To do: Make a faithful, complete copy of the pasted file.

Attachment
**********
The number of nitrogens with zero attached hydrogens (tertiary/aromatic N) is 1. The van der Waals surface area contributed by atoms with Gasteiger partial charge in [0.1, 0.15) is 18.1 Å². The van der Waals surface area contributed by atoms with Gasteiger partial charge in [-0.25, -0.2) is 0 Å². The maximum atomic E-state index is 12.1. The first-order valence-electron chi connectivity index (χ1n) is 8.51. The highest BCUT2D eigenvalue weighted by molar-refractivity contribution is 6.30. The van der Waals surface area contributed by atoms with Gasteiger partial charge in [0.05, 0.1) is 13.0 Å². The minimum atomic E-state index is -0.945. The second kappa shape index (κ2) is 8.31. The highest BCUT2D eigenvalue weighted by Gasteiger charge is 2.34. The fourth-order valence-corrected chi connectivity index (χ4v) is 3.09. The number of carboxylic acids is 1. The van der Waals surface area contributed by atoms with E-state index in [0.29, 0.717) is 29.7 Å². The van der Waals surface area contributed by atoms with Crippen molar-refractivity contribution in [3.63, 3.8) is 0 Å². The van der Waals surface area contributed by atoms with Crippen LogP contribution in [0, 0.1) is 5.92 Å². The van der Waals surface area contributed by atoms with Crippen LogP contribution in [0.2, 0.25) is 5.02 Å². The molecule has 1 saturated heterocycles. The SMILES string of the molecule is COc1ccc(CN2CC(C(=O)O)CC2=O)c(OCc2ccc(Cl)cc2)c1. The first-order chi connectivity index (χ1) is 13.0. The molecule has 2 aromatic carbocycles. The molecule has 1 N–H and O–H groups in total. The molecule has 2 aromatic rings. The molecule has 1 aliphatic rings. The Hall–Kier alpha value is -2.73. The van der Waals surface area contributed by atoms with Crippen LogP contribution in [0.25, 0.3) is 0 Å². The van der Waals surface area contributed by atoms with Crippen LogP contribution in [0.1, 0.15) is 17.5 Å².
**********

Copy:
The number of nitrogens with zero attached hydrogens (tertiary/aromatic N) is 1. The van der Waals surface area contributed by atoms with Gasteiger partial charge in [0.1, 0.15) is 18.1 Å². The van der Waals surface area contributed by atoms with Gasteiger partial charge in [-0.25, -0.2) is 0 Å². The maximum atomic E-state index is 12.1. The first-order valence-electron chi connectivity index (χ1n) is 8.51. The highest BCUT2D eigenvalue weighted by molar-refractivity contribution is 6.30. The van der Waals surface area contributed by atoms with Gasteiger partial charge in [0.05, 0.1) is 13.0 Å². The minimum atomic E-state index is -0.945. The second kappa shape index (κ2) is 8.31. The highest BCUT2D eigenvalue weighted by Gasteiger charge is 2.34. The fourth-order valence-corrected chi connectivity index (χ4v) is 3.09. The number of carboxylic acids is 1. The van der Waals surface area contributed by atoms with E-state index in [0.29, 0.717) is 29.7 Å². The van der Waals surface area contributed by atoms with Crippen molar-refractivity contribution in [3.63, 3.8) is 0 Å². The van der Waals surface area contributed by atoms with Crippen LogP contribution in [0, 0.1) is 5.92 Å². The van der Waals surface area contributed by atoms with Crippen LogP contribution in [0.2, 0.25) is 5.02 Å². The molecule has 1 saturated heterocycles. The SMILES string of the molecule is COc1ccc(CN2CC(C(=O)O)CC2=O)c(OCc2ccc(Cl)cc2)c1. The first-order chi connectivity index (χ1) is 13.0. The molecule has 2 aromatic carbocycles. The molecule has 1 N–H and O–H groups in total. The molecule has 2 aromatic rings. The molecule has 1 aliphatic rings. The Hall–Kier alpha value is -2.73. The van der Waals surface area contributed by atoms with Crippen LogP contribution in [0.25, 0.3) is 0 Å². The van der Waals surface area contributed by atoms with Crippen LogP contribution in [0.1, 0.15) is 17.5 Å².